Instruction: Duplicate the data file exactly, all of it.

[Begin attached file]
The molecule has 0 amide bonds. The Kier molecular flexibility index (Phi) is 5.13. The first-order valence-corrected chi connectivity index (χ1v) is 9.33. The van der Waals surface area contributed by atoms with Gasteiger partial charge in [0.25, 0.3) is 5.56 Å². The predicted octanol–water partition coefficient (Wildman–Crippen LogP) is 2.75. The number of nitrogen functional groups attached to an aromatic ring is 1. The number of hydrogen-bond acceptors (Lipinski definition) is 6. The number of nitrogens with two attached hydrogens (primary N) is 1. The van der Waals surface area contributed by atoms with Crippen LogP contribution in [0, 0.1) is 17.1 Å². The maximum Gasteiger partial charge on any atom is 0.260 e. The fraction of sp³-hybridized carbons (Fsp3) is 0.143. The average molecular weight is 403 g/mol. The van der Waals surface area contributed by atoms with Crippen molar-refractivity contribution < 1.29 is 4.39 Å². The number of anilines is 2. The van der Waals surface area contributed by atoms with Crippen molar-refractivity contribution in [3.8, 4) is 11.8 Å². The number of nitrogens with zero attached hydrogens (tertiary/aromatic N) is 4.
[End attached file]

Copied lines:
The molecule has 0 amide bonds. The Kier molecular flexibility index (Phi) is 5.13. The first-order valence-corrected chi connectivity index (χ1v) is 9.33. The van der Waals surface area contributed by atoms with Gasteiger partial charge in [0.25, 0.3) is 5.56 Å². The predicted octanol–water partition coefficient (Wildman–Crippen LogP) is 2.75. The number of nitrogen functional groups attached to an aromatic ring is 1. The number of hydrogen-bond acceptors (Lipinski definition) is 6. The number of nitrogens with two attached hydrogens (primary N) is 1. The van der Waals surface area contributed by atoms with Crippen LogP contribution in [0, 0.1) is 17.1 Å². The maximum Gasteiger partial charge on any atom is 0.260 e. The fraction of sp³-hybridized carbons (Fsp3) is 0.143. The average molecular weight is 403 g/mol. The van der Waals surface area contributed by atoms with Crippen molar-refractivity contribution < 1.29 is 4.39 Å². The number of anilines is 2. The van der Waals surface area contributed by atoms with Crippen molar-refractivity contribution in [3.8, 4) is 11.8 Å². The number of nitrogens with zero attached hydrogens (tertiary/aromatic N) is 4.